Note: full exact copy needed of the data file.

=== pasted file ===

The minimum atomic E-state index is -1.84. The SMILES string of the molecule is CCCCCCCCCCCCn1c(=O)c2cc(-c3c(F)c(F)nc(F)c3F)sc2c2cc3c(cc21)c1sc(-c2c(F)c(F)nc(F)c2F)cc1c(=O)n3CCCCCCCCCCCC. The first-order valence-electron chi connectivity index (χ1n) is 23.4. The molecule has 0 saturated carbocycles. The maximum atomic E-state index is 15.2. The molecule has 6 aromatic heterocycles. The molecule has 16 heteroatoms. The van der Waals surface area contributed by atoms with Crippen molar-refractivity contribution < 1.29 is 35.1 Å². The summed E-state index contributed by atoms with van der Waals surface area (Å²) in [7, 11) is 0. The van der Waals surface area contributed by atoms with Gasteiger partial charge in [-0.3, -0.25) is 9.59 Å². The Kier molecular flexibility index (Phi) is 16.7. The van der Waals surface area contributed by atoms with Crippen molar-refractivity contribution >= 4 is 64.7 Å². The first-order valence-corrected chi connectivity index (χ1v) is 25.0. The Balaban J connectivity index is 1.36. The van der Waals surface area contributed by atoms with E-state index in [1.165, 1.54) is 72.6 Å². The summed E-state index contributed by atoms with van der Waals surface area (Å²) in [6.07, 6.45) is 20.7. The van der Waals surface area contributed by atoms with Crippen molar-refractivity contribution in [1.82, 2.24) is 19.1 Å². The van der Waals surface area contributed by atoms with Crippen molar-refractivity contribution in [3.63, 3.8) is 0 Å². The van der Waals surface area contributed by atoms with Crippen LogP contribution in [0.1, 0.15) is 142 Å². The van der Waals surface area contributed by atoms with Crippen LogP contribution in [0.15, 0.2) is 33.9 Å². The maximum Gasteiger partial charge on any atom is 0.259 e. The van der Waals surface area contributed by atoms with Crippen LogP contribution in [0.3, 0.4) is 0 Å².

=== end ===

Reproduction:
The minimum atomic E-state index is -1.84. The SMILES string of the molecule is CCCCCCCCCCCCn1c(=O)c2cc(-c3c(F)c(F)nc(F)c3F)sc2c2cc3c(cc21)c1sc(-c2c(F)c(F)nc(F)c2F)cc1c(=O)n3CCCCCCCCCCCC. The first-order valence-electron chi connectivity index (χ1n) is 23.4. The molecule has 0 saturated carbocycles. The maximum atomic E-state index is 15.2. The molecule has 6 aromatic heterocycles. The molecule has 16 heteroatoms. The van der Waals surface area contributed by atoms with Crippen molar-refractivity contribution < 1.29 is 35.1 Å². The summed E-state index contributed by atoms with van der Waals surface area (Å²) in [7, 11) is 0. The van der Waals surface area contributed by atoms with Gasteiger partial charge in [-0.3, -0.25) is 9.59 Å². The Kier molecular flexibility index (Phi) is 16.7. The van der Waals surface area contributed by atoms with Crippen molar-refractivity contribution >= 4 is 64.7 Å². The first-order valence-corrected chi connectivity index (χ1v) is 25.0. The Balaban J connectivity index is 1.36. The van der Waals surface area contributed by atoms with E-state index in [1.165, 1.54) is 72.6 Å². The summed E-state index contributed by atoms with van der Waals surface area (Å²) in [6.07, 6.45) is 20.7. The van der Waals surface area contributed by atoms with Crippen molar-refractivity contribution in [1.82, 2.24) is 19.1 Å². The van der Waals surface area contributed by atoms with Crippen molar-refractivity contribution in [3.63, 3.8) is 0 Å². The van der Waals surface area contributed by atoms with Crippen LogP contribution in [0.1, 0.15) is 142 Å². The van der Waals surface area contributed by atoms with Crippen LogP contribution in [0.15, 0.2) is 33.9 Å². The maximum Gasteiger partial charge on any atom is 0.259 e. The van der Waals surface area contributed by atoms with Crippen LogP contribution in [0.3, 0.4) is 0 Å².